The Solution: a Dedicated BI Data Storage and ETL Environment
This is where Power BI and Power Automate come in. These tools are from the Microsoft Power Platform and while they each perform great functions on their own, they are meant to work together. While Power BI and Power Automate have great features within their desktop tools, for the remainder of this article, we’ll be writing under the assumption that a company has procured a Premium license for both tools, which allows a BI team to take full advantage of each tool’s cloud capabilities.
To start, let’s restate the main issue one more time: How does the BI team retrieve, manipulate, extend, analyze, and even delete data… without compromising any of the security put in place by the warehouse team? The answer, simply stated, is: by taking the data out of the corporate data structure and creating a separate BI Data Storage and ETL (Extract-Transform-Load) environment. This way, the BI team can host data that is refreshed and kept concurrent with the organizational data, but manipulate it without fear of altering the “source of truth” that lives in the company’s data warehouse. For this solution, Power BI Datasets would act as the Data Storage, Power Automate Data Flows would act as the Extract and Load processes, and using both together will allow for secure transformation of data.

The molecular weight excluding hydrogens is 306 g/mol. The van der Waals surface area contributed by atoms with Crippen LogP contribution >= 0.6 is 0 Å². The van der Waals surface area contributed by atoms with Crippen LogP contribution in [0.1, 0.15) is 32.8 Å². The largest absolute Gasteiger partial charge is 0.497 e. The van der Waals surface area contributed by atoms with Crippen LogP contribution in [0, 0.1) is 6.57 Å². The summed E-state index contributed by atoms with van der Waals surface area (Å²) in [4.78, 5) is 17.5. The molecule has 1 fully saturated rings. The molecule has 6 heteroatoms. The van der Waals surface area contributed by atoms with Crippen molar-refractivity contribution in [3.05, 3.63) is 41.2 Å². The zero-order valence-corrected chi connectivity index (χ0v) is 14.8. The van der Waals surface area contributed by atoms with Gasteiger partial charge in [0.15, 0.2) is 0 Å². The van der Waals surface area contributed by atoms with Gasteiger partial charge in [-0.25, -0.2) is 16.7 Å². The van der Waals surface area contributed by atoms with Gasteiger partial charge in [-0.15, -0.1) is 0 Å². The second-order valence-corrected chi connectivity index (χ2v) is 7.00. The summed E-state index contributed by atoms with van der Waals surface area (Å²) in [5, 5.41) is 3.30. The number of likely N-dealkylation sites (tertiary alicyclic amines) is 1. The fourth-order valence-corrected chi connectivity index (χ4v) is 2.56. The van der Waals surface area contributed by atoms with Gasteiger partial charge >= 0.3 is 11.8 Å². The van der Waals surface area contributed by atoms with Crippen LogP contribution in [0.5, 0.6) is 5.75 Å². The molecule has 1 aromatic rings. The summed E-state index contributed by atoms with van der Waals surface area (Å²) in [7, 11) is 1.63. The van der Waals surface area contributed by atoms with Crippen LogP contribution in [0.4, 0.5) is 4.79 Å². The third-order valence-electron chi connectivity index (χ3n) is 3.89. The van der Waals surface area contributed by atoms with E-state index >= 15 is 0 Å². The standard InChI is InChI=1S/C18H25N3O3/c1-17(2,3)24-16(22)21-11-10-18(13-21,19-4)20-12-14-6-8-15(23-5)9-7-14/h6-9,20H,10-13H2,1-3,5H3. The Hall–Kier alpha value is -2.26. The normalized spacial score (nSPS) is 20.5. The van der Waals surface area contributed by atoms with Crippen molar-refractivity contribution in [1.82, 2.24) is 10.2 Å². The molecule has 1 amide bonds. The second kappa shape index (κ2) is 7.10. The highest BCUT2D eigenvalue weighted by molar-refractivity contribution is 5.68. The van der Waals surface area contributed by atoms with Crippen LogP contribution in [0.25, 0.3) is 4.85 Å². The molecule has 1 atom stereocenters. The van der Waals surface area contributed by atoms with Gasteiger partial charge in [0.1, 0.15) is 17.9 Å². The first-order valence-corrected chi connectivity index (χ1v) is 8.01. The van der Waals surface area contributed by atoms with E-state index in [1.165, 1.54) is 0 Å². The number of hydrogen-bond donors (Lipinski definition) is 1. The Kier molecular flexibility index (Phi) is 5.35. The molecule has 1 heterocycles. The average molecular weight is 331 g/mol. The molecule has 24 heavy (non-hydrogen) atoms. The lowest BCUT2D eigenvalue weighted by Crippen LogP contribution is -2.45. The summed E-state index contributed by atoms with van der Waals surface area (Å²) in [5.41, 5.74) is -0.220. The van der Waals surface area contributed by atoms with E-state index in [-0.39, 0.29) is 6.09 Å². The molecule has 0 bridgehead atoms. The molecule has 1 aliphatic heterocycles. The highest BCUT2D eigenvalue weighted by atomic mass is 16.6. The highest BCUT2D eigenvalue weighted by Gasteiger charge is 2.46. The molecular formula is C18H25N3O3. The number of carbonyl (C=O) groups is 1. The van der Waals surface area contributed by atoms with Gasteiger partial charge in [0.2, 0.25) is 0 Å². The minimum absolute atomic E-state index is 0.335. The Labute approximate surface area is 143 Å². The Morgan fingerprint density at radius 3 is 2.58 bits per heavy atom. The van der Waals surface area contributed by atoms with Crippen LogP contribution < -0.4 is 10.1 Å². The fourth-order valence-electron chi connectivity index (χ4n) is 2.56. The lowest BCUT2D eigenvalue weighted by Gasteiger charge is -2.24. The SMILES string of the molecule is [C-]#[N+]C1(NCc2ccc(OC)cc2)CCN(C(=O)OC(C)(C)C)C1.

Starting with Data Storage, Power BI Datasets are highly compressed data models that follow relational structures, just like in a data warehouse. They can be created in Power BI Desktop by using tabular tools such as SSDT or Tabular Editor, or even in Visual Studio. These Datasets can create and read connections to a company’s data and extract it into a new location, creating a compressed copy of the data without altering or compromising the source. Then, they can be deployed to a Power BI Premium Capacity server in your organization’s tenant. Once there, these Datasets sit as highly compressed Analysis Services models that can be accessed by users within your organization from the Premium space. This creates a basic data storage and sharing solution for a BI team.